Sometimes you are the sum total of your parts. While I’m not one of those ready to make the jump from RJ Soward, Reggie Williams and Matt Jones directly to Justin Blackmon, his recent history is painting a picture of inconsistency that is, frankly, inconsistent with what the Jaguars found out when they vetted their first round pick and behavior that is at best, not consistent with success and at worst, self-destructive.
Blackmon’s recent arrest for “aggravated DUI” is alarming not just because of his willingness to drink and drive but the level at which he was allegedly intoxicated. If your blood alcohol level is above .15, the “aggravated” level of DUI is implemented, usually a felony. Blackmon reportedly measured at .24, three times the legal limit. At over six feet and 200 lbs, to get to .24, Blackmon had to be drinking for quite a while. And while his judgment might have been impaired by his drinking, the judgment of his friends has to also be in question based on them allowing him to get behind the wheel.
Does he have a drinking problem? That’s such a subjective definition but the fact that he’s a two-time offender should give him, his family, the Jaguars and his teammates at least a reason to ask that question. While he was in Jacksonville for the OTA’s, there were numerous sightings at local beach bars, but no incidents were reported. It is interesting that Head Coach Mike Mularkey said last week that when Blackmon, “knows the play, he’s very good. When he doesn’t he’s lost.” I thought that was a bit curious that the lauded first round pick could have as much practice time as he has but still not be fully aware of the playbook. Is that a sign that he was carousing a bit much while here instead of putting his nose in the book? When asked about his previous DUI at his introductory press conference here Blackmon called it an “isolated incident. I’ve grown from it. I’m a stronger person.” That’s the answer he gave the Jaguars during their investigation of his character before they drafted him. And they believed it. Why shouldn’t they? Everybody they talked to from Blackmon’s friends, family and coaches all said he was a great person. Interested in charity. Hard worker. Great teammate. And all of that could be true but now Blackmon’s credibility can be called into question.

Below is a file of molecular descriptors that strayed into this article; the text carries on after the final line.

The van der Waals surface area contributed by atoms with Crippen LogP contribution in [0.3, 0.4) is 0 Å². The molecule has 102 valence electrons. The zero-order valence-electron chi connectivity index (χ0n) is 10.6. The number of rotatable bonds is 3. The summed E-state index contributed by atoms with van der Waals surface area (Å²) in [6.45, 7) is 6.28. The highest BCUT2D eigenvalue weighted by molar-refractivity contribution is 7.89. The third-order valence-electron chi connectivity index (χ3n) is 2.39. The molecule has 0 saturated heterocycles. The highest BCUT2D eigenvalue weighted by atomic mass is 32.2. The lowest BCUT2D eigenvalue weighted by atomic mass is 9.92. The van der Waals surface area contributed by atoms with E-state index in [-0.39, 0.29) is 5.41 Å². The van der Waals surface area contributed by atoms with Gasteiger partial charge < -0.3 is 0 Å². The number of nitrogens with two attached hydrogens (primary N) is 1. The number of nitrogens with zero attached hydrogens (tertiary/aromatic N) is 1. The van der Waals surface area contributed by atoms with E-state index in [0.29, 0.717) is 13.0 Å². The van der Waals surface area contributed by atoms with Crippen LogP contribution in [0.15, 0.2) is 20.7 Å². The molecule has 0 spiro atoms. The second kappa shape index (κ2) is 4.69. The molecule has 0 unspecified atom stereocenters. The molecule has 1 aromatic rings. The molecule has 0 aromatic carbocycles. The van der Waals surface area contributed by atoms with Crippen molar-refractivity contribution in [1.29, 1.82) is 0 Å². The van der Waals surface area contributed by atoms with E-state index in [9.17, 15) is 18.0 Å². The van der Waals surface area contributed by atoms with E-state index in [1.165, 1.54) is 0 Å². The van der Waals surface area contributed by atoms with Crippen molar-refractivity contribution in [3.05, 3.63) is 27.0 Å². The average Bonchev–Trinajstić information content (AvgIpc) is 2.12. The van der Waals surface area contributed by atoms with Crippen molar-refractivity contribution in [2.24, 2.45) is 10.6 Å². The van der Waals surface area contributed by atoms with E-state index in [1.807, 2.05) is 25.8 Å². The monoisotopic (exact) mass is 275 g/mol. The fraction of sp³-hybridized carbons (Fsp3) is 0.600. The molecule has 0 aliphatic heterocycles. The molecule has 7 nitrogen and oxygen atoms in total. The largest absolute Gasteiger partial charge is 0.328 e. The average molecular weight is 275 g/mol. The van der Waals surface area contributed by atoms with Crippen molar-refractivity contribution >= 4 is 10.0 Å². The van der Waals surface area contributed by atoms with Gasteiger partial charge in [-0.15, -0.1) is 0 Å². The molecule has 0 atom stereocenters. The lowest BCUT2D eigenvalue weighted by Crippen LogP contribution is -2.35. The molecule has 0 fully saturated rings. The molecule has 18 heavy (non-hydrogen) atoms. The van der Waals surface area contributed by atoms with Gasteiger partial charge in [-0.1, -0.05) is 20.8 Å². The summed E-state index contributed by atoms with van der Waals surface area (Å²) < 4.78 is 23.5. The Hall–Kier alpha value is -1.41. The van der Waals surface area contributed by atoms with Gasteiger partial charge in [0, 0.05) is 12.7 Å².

Jail time is unlikely for his current charge, scheduled for a court appearance on July 24th, three days before Jaguars training camp is scheduled to start. Whether the Jaguars or the league can or will take any disciplinary action is unclear although he could be forced into the NFL’s substance abuse program as a first-time offender. (A second offense means a 4-game suspension).
If you’re wondering, “How could he do this at such a critical time?” drug and alcohol experts say this is exactly the time those with abuse problems act out and “fall again into the abyss.” Several times the night before the Super Bowl, important players in the NFL have succumbed to either the pressure or the temptation at one of the most important junctures of their lives.
From the top down, the Jaguars organization at this point won’t put up with bad behavior. Shad Khan wants a team he can be proud of. Gene Smith and Mike Mularkey are very involved in what kind of person each of their players are before putting them in black and teal. So they’ll deal with it and Blackmon will have a chance not only to get his life straight but probably be a star in the NFL.
If he wants to be.
RJ Soward was much more interested in his lifestyle than playing in the NFL. The team used to send a limo to his house to bring him to practice. And he still couldn’t make it. Reggie Williams thought he was a gangsta instead of a football player while Matt Jones didn’t realize that hard work makes you better and allows you to flourish as a player and a person.
Blackmon doesn’t strike me as having any of those personality traits but at this point, it’s all a question mark.